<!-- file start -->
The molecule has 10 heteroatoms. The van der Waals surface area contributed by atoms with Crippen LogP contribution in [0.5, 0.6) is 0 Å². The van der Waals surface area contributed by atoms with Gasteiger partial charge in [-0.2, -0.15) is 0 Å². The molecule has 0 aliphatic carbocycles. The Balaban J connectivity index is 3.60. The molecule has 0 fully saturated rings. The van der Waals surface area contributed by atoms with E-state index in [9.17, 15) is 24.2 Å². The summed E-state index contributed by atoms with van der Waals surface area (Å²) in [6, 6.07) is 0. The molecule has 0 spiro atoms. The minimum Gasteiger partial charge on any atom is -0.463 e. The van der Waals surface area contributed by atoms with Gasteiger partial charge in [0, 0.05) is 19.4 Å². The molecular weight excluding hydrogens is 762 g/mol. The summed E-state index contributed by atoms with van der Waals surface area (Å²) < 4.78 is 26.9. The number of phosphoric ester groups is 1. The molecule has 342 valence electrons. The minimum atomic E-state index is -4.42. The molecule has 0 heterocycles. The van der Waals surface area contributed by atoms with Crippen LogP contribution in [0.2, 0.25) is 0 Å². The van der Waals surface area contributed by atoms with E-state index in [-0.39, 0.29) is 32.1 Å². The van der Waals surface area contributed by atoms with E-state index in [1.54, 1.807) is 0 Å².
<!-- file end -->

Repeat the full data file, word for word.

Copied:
The molecule has 10 heteroatoms. The van der Waals surface area contributed by atoms with Crippen LogP contribution in [0.5, 0.6) is 0 Å². The van der Waals surface area contributed by atoms with Gasteiger partial charge in [-0.2, -0.15) is 0 Å². The molecule has 0 aliphatic carbocycles. The Balaban J connectivity index is 3.60. The molecule has 0 fully saturated rings. The van der Waals surface area contributed by atoms with E-state index in [9.17, 15) is 24.2 Å². The summed E-state index contributed by atoms with van der Waals surface area (Å²) in [6, 6.07) is 0. The molecule has 0 spiro atoms. The minimum Gasteiger partial charge on any atom is -0.463 e. The van der Waals surface area contributed by atoms with Gasteiger partial charge in [0, 0.05) is 19.4 Å². The molecular weight excluding hydrogens is 762 g/mol. The summed E-state index contributed by atoms with van der Waals surface area (Å²) < 4.78 is 26.9. The number of phosphoric ester groups is 1. The molecule has 342 valence electrons. The minimum atomic E-state index is -4.42. The molecule has 0 heterocycles. The van der Waals surface area contributed by atoms with Crippen LogP contribution in [0.2, 0.25) is 0 Å². The van der Waals surface area contributed by atoms with E-state index in [-0.39, 0.29) is 32.1 Å². The van der Waals surface area contributed by atoms with E-state index in [1.54, 1.807) is 0 Å².